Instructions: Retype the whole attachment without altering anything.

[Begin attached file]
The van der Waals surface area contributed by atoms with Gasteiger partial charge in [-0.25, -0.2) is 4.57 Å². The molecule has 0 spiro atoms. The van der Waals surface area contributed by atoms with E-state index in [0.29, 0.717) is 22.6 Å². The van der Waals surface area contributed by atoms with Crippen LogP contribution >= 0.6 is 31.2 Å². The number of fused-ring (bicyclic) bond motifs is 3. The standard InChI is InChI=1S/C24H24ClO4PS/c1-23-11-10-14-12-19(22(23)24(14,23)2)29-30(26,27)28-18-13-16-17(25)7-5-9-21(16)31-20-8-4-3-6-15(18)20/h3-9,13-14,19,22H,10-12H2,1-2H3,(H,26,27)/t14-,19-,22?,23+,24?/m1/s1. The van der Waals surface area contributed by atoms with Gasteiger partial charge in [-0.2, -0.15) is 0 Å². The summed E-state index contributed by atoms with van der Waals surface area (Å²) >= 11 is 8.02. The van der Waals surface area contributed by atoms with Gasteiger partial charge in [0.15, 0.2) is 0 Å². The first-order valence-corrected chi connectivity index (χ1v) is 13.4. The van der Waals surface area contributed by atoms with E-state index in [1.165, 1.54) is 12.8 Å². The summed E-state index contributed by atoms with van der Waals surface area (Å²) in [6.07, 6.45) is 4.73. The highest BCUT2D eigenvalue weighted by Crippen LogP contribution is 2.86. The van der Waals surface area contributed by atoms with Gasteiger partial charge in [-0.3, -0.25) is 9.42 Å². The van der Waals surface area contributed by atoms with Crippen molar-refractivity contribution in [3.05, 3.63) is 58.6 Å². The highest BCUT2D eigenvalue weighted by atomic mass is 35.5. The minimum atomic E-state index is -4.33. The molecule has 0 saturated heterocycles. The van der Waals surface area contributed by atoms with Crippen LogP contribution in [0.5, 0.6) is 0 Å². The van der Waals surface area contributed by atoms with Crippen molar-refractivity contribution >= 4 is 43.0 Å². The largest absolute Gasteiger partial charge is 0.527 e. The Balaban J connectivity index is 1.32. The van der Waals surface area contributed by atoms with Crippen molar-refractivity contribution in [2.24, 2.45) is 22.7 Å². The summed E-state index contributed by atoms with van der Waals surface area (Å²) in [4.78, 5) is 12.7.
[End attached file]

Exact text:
The van der Waals surface area contributed by atoms with Gasteiger partial charge in [-0.25, -0.2) is 4.57 Å². The molecule has 0 spiro atoms. The van der Waals surface area contributed by atoms with E-state index in [0.29, 0.717) is 22.6 Å². The van der Waals surface area contributed by atoms with Crippen LogP contribution >= 0.6 is 31.2 Å². The number of fused-ring (bicyclic) bond motifs is 3. The standard InChI is InChI=1S/C24H24ClO4PS/c1-23-11-10-14-12-19(22(23)24(14,23)2)29-30(26,27)28-18-13-16-17(25)7-5-9-21(16)31-20-8-4-3-6-15(18)20/h3-9,13-14,19,22H,10-12H2,1-2H3,(H,26,27)/t14-,19-,22?,23+,24?/m1/s1. The van der Waals surface area contributed by atoms with Gasteiger partial charge in [-0.2, -0.15) is 0 Å². The summed E-state index contributed by atoms with van der Waals surface area (Å²) >= 11 is 8.02. The van der Waals surface area contributed by atoms with Gasteiger partial charge in [0.15, 0.2) is 0 Å². The first-order valence-corrected chi connectivity index (χ1v) is 13.4. The van der Waals surface area contributed by atoms with E-state index in [1.165, 1.54) is 12.8 Å². The summed E-state index contributed by atoms with van der Waals surface area (Å²) in [6.07, 6.45) is 4.73. The highest BCUT2D eigenvalue weighted by Crippen LogP contribution is 2.86. The van der Waals surface area contributed by atoms with Gasteiger partial charge in [-0.3, -0.25) is 9.42 Å². The van der Waals surface area contributed by atoms with Crippen molar-refractivity contribution in [3.05, 3.63) is 58.6 Å². The highest BCUT2D eigenvalue weighted by atomic mass is 35.5. The minimum atomic E-state index is -4.33. The molecule has 0 saturated heterocycles. The van der Waals surface area contributed by atoms with Crippen LogP contribution in [0.5, 0.6) is 0 Å². The van der Waals surface area contributed by atoms with Crippen molar-refractivity contribution >= 4 is 43.0 Å². The largest absolute Gasteiger partial charge is 0.527 e. The Balaban J connectivity index is 1.32. The van der Waals surface area contributed by atoms with Crippen molar-refractivity contribution in [2.24, 2.45) is 22.7 Å². The summed E-state index contributed by atoms with van der Waals surface area (Å²) in [4.78, 5) is 12.7.